Many wealthy individuals have taken steps to maximize their lifetime gift tax exemption to minimize estate taxes when they pass away. Even though the current lifetime gift tax exemption is set to revert to a lower level in 2026, the IRS stated in 2019 that it would not claw back completed gifts. However, in a new twist, the IRS recently proposed new guidance that would allow for clawbacks in certain situations. We’ll provide a background and an overview of the proposed changes in this article.
The Tax Cuts and Jobs Act made several changes to the tax code, including an increase in the basic exclusion amount (BEA), also known as the lifetime gift tax exemption, for estate and gift taxes. The new exclusion amount was set at $10 million adjusted for inflation for tax years 2018 through 2025, after which it will revert to $5 million (estimated to be $6.8 million for the tax year 2026).
Unfortunately, this change created a problem. What if an individual maximizes the basic exclusion in 2025 but dies in 2026? The IRS created a special rule in 2019 known as the anti-clawback rule to address this issue. Essentially, the rule sought to prevent an estate from facing taxation if they use their BEA, but then the BEA drops to a lower level in the future.
However, the anti-clawback rule did not distinguish between completed and deferred gifts. A completed gift occurs when the donor makes a gift during their lifetime and does not retain use and control of the asset. A deferred gift occurs when the donor makes a gift during their lifetime but retains use and control of the asset. For example, if a donor gifts real estate to a child but retains a life estate (enabling them to live in and use it while they’re still alive), this could be considered a deferred gift.
The problem is that individuals have been using deferred gifts to maximize their BEA ahead of the planned reduction, and the IRS and Treasury don’t consider a deferred gift to be a completed lifetime gift. In response, the Treasury Department issued proposed regulations addressing situations where an estate could be taxed at the reduced BEA for deferred gifts made before the reduction in the BEA.
The proposed regulations address situations in which gifts made during a donor’s lifetime, while the BEA was increased, could potentially be subject to the reduced BEA at the time of a donor’s passing in 2026 or later, thus limiting the anti-clawback rule. The regulations stipulate that a donor’s lifetime gifts might be subject to estate taxes, even if the gifts were free of tax when made before 2026. Specifically, if a donor makes a deferred gift wherein they retain a beneficial interest in the gifted asset, the Treasury Department’s new proposed regulation will consider such a gift a “deferred gift,” and one that can be subject to estate taxes under the reduced BEA.
This exception to the anti-clawback rule clarifies which gifts might be considered deferred gifts, or testamentary transfers, for estate tax purposes and thus subject to the reduced BEA in effect at the time of death. It’s important to note that this only causes taxation if the deferred gifts cause an estate to be valued higher than the BEA at the time of the donor’s death, and only the asset value over the BEA would be taxable.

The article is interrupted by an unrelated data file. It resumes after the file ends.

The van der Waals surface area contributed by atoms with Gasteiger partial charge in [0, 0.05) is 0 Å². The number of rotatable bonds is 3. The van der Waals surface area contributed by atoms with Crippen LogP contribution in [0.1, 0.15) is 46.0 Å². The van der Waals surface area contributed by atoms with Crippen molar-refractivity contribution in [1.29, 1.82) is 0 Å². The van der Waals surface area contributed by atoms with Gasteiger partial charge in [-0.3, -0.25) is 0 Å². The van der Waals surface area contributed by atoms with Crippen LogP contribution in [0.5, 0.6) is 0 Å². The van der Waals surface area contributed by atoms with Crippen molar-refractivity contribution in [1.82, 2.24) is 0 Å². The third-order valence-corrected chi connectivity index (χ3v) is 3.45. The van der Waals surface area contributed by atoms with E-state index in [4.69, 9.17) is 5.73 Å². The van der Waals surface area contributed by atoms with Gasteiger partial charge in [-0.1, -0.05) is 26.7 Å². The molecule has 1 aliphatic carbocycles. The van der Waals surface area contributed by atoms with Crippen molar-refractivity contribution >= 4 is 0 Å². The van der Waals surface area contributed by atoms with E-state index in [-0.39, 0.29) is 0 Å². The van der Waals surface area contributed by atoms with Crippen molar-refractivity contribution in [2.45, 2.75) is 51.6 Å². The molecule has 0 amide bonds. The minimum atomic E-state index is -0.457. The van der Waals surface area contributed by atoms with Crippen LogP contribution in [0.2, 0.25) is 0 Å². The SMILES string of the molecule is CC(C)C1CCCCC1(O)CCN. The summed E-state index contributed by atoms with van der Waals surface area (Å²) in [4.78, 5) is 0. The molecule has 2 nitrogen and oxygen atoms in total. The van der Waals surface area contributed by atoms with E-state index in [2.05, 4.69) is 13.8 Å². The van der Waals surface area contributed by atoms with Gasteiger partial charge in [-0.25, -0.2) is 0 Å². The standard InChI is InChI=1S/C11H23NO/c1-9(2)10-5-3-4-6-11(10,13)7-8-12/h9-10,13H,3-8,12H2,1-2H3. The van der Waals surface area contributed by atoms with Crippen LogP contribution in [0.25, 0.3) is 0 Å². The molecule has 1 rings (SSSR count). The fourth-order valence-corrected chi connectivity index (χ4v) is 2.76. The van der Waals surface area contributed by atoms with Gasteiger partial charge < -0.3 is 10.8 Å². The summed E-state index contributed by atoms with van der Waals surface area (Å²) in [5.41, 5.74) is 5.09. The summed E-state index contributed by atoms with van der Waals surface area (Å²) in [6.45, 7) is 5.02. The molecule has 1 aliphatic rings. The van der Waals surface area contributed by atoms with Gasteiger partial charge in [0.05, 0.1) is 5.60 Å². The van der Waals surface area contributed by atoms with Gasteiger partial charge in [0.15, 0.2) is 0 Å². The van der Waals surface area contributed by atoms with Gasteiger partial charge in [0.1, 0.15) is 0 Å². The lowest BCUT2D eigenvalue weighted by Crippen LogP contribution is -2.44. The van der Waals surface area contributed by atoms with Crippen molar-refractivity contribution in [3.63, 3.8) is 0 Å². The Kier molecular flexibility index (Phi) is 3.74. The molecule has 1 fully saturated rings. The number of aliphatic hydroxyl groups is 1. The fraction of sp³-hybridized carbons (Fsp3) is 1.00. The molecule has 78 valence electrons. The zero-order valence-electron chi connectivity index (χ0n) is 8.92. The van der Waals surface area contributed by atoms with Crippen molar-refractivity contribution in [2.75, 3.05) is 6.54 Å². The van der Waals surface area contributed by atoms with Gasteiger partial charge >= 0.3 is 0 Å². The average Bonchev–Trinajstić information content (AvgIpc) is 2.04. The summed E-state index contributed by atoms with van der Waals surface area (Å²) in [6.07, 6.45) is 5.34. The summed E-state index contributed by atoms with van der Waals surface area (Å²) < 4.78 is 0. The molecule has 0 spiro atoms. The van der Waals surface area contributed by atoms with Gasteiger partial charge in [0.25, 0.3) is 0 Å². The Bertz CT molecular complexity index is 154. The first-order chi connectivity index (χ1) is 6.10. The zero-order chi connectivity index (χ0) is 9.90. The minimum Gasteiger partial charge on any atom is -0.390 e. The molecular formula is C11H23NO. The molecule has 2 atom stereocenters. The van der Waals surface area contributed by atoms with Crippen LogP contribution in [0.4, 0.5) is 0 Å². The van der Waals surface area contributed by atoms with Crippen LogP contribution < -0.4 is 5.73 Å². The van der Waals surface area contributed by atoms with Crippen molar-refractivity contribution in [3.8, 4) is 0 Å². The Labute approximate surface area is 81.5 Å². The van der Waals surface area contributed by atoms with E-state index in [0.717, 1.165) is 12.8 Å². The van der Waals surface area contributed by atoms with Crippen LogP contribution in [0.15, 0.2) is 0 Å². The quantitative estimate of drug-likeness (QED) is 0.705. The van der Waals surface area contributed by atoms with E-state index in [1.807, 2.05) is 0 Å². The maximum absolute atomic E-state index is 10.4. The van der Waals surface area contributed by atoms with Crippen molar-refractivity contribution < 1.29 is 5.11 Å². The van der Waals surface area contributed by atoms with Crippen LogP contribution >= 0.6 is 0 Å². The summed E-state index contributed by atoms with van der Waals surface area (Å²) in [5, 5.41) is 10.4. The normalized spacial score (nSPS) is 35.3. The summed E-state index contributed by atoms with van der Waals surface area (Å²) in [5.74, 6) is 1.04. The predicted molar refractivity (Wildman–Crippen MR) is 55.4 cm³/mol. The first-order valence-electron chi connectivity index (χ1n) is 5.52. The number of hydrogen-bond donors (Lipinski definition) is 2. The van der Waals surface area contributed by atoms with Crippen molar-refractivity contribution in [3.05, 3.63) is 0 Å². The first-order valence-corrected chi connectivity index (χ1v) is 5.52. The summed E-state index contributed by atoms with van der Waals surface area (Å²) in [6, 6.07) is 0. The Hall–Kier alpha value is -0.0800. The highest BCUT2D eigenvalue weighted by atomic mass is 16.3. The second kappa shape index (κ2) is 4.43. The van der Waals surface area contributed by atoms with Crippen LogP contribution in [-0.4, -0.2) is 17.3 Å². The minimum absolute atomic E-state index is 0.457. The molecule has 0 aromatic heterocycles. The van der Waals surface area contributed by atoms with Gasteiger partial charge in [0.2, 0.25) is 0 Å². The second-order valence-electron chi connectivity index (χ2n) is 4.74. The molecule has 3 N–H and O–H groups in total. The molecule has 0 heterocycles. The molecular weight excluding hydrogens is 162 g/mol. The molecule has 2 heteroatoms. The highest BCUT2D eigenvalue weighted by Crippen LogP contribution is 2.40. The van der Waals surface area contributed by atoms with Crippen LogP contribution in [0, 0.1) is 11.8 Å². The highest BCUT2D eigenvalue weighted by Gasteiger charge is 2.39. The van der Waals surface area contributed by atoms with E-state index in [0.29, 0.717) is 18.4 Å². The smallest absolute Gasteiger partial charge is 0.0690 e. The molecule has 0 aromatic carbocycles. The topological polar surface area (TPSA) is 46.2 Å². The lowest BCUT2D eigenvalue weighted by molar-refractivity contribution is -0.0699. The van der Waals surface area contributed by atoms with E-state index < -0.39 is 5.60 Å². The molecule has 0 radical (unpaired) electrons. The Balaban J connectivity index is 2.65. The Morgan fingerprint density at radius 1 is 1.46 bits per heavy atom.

While the Treasury Department’s guidance does not provide an exhaustive list of deferred gifts, it does provide examples of certain types of deferred gifts that would be exempted from the anti-clawback rule, including:
- Gifts of assets wherein the donor retains a lifetime interest,
- A remainder interest in grantor-retained annuity trusts (GRAT), and
- Enforceable promissory notes
Assets in which the donor retains a lifetime interest
A lifetime interest is a type of ownership interest in an asset that lasts for the duration of an individual’s life. For example, a donor gifts a parcel of real estate to their son, but retains the right to live on the property for the rest of their life. In this case, the donor’s son may be the legal owner of the property, but the donor still has a beneficial interest (the right to use and live in) in the real estate for the duration of their life.
Because the donor retains a beneficial interest in their gift for their lifetime, the gift will be considered a deferred gift. Also, since the son only obtains exclusive use of the asset upon the donor’s death, the asset will be considered a testamentary transfer. As a result, the asset will be part of the donor’s gross estate, and any value over the BEA at the time of death would potentially be subject to federal and state estate taxes.
Grantor-retained annuity trusts
A GRAT is a type of trust where the trust’s creator (the grantor) retains a right to receive annuity payments from assets placed in the trust, even though a separate trustee holds the assets. For example, let’s say John Doe creates a GRAT with a lifetime interest in annuity payments under the trust. He transfers 1,000 shares of a startup into the trust and retains the right to receive annuity payments from distributions made by the startup each year. In such a case, the trust legally owns the original shares, but John retains a beneficial interest in distributions from the startup. Because John retains a beneficial interest in the distributions under the trust, the asset could be subject to clawback if John passes while still having rights to the startup’s distributions.
Enforceable promissory notes
A promissory note is a legal instrument that documents a loan between two parties. The first party, known as the grantor, agrees to lend the second party, known as the grantee, a sum of money in exchange for payments with interest over a specified period.
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